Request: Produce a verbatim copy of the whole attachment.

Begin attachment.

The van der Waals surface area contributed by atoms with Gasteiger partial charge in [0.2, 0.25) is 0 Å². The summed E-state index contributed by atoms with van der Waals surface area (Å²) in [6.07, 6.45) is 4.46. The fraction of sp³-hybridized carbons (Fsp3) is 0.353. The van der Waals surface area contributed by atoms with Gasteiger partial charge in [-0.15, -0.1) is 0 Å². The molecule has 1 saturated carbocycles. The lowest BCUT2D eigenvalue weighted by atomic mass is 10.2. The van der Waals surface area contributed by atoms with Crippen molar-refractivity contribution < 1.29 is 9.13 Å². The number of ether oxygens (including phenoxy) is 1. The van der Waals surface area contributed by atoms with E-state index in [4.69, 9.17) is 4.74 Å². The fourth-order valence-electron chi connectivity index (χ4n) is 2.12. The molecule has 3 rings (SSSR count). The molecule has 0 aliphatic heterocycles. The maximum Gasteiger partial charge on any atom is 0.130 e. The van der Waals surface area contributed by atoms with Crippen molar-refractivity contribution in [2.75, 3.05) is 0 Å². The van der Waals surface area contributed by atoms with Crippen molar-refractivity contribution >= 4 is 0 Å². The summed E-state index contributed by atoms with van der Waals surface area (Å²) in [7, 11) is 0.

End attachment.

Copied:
The van der Waals surface area contributed by atoms with Gasteiger partial charge in [0.2, 0.25) is 0 Å². The summed E-state index contributed by atoms with van der Waals surface area (Å²) in [6.07, 6.45) is 4.46. The fraction of sp³-hybridized carbons (Fsp3) is 0.353. The van der Waals surface area contributed by atoms with Gasteiger partial charge in [-0.15, -0.1) is 0 Å². The molecule has 1 saturated carbocycles. The lowest BCUT2D eigenvalue weighted by atomic mass is 10.2. The van der Waals surface area contributed by atoms with Crippen molar-refractivity contribution < 1.29 is 9.13 Å². The number of ether oxygens (including phenoxy) is 1. The van der Waals surface area contributed by atoms with E-state index in [4.69, 9.17) is 4.74 Å². The fourth-order valence-electron chi connectivity index (χ4n) is 2.12. The molecule has 3 rings (SSSR count). The molecule has 0 aliphatic heterocycles. The maximum Gasteiger partial charge on any atom is 0.130 e. The van der Waals surface area contributed by atoms with Crippen molar-refractivity contribution in [2.75, 3.05) is 0 Å². The van der Waals surface area contributed by atoms with Crippen molar-refractivity contribution >= 4 is 0 Å². The summed E-state index contributed by atoms with van der Waals surface area (Å²) in [7, 11) is 0.